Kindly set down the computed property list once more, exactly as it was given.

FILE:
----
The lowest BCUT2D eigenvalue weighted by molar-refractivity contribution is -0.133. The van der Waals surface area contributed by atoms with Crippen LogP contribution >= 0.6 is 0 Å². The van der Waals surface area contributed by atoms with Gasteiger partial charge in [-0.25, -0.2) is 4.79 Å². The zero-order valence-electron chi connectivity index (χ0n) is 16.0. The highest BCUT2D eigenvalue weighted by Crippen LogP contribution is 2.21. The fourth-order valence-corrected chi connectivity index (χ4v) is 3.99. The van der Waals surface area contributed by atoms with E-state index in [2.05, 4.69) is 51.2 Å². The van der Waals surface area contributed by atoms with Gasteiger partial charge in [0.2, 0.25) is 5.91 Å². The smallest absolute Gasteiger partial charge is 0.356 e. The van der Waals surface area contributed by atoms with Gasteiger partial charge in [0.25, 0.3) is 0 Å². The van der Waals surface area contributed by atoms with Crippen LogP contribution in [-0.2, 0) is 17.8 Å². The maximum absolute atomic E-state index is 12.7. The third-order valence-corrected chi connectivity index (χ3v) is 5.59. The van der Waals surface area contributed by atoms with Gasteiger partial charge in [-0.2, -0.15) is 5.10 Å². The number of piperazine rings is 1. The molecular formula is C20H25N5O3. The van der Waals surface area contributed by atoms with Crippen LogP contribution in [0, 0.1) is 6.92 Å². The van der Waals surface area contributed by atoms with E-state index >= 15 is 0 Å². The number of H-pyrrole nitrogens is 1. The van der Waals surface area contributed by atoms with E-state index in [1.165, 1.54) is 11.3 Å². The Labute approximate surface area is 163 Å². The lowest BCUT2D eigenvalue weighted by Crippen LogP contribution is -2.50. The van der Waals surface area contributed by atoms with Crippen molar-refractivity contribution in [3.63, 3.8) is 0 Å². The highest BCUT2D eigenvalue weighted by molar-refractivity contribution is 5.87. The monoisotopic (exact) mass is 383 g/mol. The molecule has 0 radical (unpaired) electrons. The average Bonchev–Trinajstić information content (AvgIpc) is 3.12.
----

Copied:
The lowest BCUT2D eigenvalue weighted by molar-refractivity contribution is -0.133. The van der Waals surface area contributed by atoms with Crippen LogP contribution >= 0.6 is 0 Å². The van der Waals surface area contributed by atoms with Gasteiger partial charge in [-0.25, -0.2) is 4.79 Å². The zero-order valence-electron chi connectivity index (χ0n) is 16.0. The highest BCUT2D eigenvalue weighted by Crippen LogP contribution is 2.21. The fourth-order valence-corrected chi connectivity index (χ4v) is 3.99. The van der Waals surface area contributed by atoms with E-state index in [2.05, 4.69) is 51.2 Å². The van der Waals surface area contributed by atoms with Gasteiger partial charge in [0.2, 0.25) is 5.91 Å². The smallest absolute Gasteiger partial charge is 0.356 e. The van der Waals surface area contributed by atoms with Gasteiger partial charge in [0.25, 0.3) is 0 Å². The van der Waals surface area contributed by atoms with Crippen LogP contribution in [-0.2, 0) is 17.8 Å². The maximum absolute atomic E-state index is 12.7. The third-order valence-corrected chi connectivity index (χ3v) is 5.59. The van der Waals surface area contributed by atoms with Gasteiger partial charge in [-0.2, -0.15) is 5.10 Å². The number of piperazine rings is 1. The molecular formula is C20H25N5O3. The van der Waals surface area contributed by atoms with Crippen LogP contribution in [0, 0.1) is 6.92 Å². The van der Waals surface area contributed by atoms with E-state index >= 15 is 0 Å². The number of H-pyrrole nitrogens is 1. The van der Waals surface area contributed by atoms with E-state index in [1.165, 1.54) is 11.3 Å². The Labute approximate surface area is 163 Å². The lowest BCUT2D eigenvalue weighted by Crippen LogP contribution is -2.50. The van der Waals surface area contributed by atoms with Crippen molar-refractivity contribution in [3.63, 3.8) is 0 Å². The highest BCUT2D eigenvalue weighted by molar-refractivity contribution is 5.87. The monoisotopic (exact) mass is 383 g/mol. The molecule has 0 radical (unpaired) electrons. The average Bonchev–Trinajstić information content (AvgIpc) is 3.12.